The Olympic gold medalist formerly known as Bruce Jenner has publicly introduced herself as Caitlyn Jenner, posing in a stunning Annie Leibovitz portrait on the cover of Vanity Fair, revealed today.

Jenner announced in an interview with Diane Sawyer last month that she is transitioning to a woman, her "true self."

Besides¬†observing that Caitlyn is gorgeous, slaying, ūüĒ•ūüĒ•ūüĒ•, and so on, the Internet quickly took note of¬†the spelling of Jenner's new first name.

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The Kardashian family brand is built on alliteration: there's Caitlyn's ex-wife Kris and their daughters Kim, Khloe, Kourtney, Kendall, and Kylie.

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But no Kaitlyn.

Caitlyn is derived from the Irish name Caitlín (the Gaelic form of Catherine), meaning "pure." According to Social Security Administration data, parents of babies born in 2014 spelled "Caitlyn" in at least 17 ways, from Caytlin to Katelynne.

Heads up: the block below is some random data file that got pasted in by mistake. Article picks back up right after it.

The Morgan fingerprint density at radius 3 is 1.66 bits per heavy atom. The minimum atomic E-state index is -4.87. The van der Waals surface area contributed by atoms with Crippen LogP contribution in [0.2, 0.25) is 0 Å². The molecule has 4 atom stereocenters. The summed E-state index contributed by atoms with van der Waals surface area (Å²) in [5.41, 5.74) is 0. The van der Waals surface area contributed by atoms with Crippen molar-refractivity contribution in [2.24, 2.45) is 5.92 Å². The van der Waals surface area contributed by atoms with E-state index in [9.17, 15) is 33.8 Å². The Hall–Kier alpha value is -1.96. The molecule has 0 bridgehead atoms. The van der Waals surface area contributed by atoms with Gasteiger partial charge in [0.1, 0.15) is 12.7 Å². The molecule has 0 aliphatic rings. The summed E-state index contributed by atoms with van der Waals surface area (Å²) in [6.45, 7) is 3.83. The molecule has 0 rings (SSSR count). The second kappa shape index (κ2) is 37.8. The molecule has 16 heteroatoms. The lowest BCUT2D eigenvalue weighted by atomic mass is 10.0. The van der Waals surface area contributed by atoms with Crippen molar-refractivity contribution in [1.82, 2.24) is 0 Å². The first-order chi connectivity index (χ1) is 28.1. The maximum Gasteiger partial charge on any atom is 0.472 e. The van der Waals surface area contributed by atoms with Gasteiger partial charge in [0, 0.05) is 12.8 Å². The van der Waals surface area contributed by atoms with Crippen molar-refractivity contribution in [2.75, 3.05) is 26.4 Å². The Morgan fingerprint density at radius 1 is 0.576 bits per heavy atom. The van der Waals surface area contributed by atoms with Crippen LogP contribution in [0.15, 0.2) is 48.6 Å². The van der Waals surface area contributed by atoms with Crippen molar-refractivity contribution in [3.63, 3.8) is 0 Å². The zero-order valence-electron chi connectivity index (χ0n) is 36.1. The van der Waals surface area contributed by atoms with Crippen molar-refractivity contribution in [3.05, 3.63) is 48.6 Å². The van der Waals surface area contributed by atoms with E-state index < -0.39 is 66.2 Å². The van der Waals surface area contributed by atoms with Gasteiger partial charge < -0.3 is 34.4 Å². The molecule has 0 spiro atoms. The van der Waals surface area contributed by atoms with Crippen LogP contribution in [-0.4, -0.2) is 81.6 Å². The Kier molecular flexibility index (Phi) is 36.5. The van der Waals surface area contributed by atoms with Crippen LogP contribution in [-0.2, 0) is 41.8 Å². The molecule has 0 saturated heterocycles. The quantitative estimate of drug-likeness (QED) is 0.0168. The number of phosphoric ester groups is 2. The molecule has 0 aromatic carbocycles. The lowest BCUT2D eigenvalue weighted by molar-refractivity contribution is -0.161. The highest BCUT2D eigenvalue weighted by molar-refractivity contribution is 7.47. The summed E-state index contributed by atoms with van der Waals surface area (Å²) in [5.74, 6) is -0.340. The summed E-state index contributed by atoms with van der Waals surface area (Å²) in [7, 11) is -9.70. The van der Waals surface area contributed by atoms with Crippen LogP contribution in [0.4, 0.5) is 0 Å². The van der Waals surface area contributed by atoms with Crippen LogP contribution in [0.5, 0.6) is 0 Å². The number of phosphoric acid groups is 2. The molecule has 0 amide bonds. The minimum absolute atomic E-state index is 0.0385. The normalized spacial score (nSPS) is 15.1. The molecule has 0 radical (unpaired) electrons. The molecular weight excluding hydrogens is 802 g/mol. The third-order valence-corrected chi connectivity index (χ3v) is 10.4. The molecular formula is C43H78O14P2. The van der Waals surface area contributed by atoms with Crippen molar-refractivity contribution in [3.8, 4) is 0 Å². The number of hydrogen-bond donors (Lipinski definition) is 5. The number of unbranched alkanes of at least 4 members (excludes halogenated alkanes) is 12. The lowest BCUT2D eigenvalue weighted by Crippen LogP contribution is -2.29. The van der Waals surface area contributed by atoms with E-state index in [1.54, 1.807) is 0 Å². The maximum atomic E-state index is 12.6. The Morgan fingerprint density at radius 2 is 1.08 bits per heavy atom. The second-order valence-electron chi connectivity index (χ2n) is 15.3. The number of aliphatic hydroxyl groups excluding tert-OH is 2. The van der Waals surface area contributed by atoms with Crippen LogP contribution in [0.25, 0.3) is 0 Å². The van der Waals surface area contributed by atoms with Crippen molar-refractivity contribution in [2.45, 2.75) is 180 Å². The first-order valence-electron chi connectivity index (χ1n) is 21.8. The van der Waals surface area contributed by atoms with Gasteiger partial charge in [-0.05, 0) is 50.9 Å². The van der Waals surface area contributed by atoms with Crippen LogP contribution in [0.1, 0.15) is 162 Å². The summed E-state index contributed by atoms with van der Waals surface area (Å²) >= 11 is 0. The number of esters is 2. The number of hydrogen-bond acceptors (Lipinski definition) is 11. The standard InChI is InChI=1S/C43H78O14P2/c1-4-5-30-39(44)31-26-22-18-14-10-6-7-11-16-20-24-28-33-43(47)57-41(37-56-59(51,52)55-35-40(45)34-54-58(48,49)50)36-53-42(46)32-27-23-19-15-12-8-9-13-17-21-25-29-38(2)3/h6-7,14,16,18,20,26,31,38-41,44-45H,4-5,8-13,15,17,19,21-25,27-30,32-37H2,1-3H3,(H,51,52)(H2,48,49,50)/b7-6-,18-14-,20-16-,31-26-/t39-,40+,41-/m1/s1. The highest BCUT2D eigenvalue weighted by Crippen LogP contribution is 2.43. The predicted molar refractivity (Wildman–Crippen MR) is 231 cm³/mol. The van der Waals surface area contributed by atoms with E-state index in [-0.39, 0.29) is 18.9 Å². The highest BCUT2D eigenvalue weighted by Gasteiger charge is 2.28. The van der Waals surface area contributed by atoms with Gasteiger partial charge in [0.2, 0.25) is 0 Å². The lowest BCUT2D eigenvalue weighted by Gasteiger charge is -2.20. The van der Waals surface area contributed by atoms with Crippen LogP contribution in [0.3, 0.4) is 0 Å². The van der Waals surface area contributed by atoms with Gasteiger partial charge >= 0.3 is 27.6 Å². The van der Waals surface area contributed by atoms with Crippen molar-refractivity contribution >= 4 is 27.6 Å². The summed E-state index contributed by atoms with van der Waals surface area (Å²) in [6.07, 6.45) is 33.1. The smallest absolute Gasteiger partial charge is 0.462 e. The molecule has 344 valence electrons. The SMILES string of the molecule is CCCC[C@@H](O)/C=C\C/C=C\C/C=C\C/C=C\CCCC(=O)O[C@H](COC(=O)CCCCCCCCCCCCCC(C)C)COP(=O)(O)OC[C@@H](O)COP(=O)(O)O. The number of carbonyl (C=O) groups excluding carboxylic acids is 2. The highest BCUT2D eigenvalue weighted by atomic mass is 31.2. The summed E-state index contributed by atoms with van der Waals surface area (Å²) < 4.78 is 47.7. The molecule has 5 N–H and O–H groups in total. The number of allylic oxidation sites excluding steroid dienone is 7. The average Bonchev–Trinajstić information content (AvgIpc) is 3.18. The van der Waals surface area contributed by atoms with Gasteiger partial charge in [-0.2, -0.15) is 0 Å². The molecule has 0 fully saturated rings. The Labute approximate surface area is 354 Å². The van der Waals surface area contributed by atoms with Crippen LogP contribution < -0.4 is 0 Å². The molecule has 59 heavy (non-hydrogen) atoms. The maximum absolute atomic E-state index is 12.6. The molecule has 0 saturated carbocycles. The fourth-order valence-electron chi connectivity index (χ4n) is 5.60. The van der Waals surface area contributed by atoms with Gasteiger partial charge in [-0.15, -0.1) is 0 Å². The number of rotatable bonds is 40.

As it turns out, Kaitlyn with a K is actually the most common variation, outperforming Caitlyn with a C by a factor of three.

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As of last year, Caitlyn is the 463rd most popular baby girl name in the United States; Kaitlyn is the 158th most popular.

Of course, this is all speculation, but it's nevertheless interesting that Caitlyn Jenner chose to spell her name with a C, not a K ‚ÄĒ and even more interesting in that this represents a departure not only from family tradition, but the national norm.

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It's possible this could be intended as a subtle dig at the Kardashian Klan, but maybe it's just another way in which Caitlin Jenner is forging her own path.

Molly Fitzpatrick is senior editor of Fusion's Pop & Culture section. Her interests include movies about movies, TV shows about TV shows, and movies about TV shows, but not so much TV shows about movies.